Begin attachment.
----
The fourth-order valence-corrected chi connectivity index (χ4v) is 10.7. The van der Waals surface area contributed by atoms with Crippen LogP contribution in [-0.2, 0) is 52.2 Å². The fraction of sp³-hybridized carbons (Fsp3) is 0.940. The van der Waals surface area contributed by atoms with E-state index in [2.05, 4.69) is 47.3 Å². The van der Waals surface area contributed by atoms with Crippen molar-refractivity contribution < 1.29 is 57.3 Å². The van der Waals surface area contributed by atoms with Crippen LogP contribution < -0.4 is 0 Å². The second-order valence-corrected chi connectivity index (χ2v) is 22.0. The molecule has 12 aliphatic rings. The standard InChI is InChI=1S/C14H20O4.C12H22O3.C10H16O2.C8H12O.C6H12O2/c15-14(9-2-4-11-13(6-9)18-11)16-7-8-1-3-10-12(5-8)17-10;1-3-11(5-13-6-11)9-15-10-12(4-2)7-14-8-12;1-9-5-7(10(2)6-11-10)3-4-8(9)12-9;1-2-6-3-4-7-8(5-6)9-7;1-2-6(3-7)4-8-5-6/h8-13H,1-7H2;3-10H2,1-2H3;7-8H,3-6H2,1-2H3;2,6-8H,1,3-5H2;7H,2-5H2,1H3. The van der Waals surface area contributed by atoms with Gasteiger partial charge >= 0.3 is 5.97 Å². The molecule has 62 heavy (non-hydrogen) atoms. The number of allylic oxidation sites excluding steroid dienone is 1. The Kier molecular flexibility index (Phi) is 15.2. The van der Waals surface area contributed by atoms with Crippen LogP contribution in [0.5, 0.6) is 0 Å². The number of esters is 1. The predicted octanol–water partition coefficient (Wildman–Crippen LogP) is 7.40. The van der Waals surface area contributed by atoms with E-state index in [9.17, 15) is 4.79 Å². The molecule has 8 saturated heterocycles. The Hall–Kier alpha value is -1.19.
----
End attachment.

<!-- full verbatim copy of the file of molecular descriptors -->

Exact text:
The fourth-order valence-corrected chi connectivity index (χ4v) is 10.7. The van der Waals surface area contributed by atoms with Crippen LogP contribution in [-0.2, 0) is 52.2 Å². The fraction of sp³-hybridized carbons (Fsp3) is 0.940. The van der Waals surface area contributed by atoms with E-state index in [2.05, 4.69) is 47.3 Å². The van der Waals surface area contributed by atoms with Crippen molar-refractivity contribution < 1.29 is 57.3 Å². The van der Waals surface area contributed by atoms with Crippen LogP contribution < -0.4 is 0 Å². The second-order valence-corrected chi connectivity index (χ2v) is 22.0. The molecule has 12 aliphatic rings. The standard InChI is InChI=1S/C14H20O4.C12H22O3.C10H16O2.C8H12O.C6H12O2/c15-14(9-2-4-11-13(6-9)18-11)16-7-8-1-3-10-12(5-8)17-10;1-3-11(5-13-6-11)9-15-10-12(4-2)7-14-8-12;1-9-5-7(10(2)6-11-10)3-4-8(9)12-9;1-2-6-3-4-7-8(5-6)9-7;1-2-6(3-7)4-8-5-6/h8-13H,1-7H2;3-10H2,1-2H3;7-8H,3-6H2,1-2H3;2,6-8H,1,3-5H2;7H,2-5H2,1H3. The van der Waals surface area contributed by atoms with Gasteiger partial charge >= 0.3 is 5.97 Å². The molecule has 62 heavy (non-hydrogen) atoms. The number of allylic oxidation sites excluding steroid dienone is 1. The Kier molecular flexibility index (Phi) is 15.2. The van der Waals surface area contributed by atoms with Crippen LogP contribution in [0.5, 0.6) is 0 Å². The number of esters is 1. The predicted octanol–water partition coefficient (Wildman–Crippen LogP) is 7.40. The van der Waals surface area contributed by atoms with E-state index in [9.17, 15) is 4.79 Å². The molecule has 8 saturated heterocycles. The Hall–Kier alpha value is -1.19.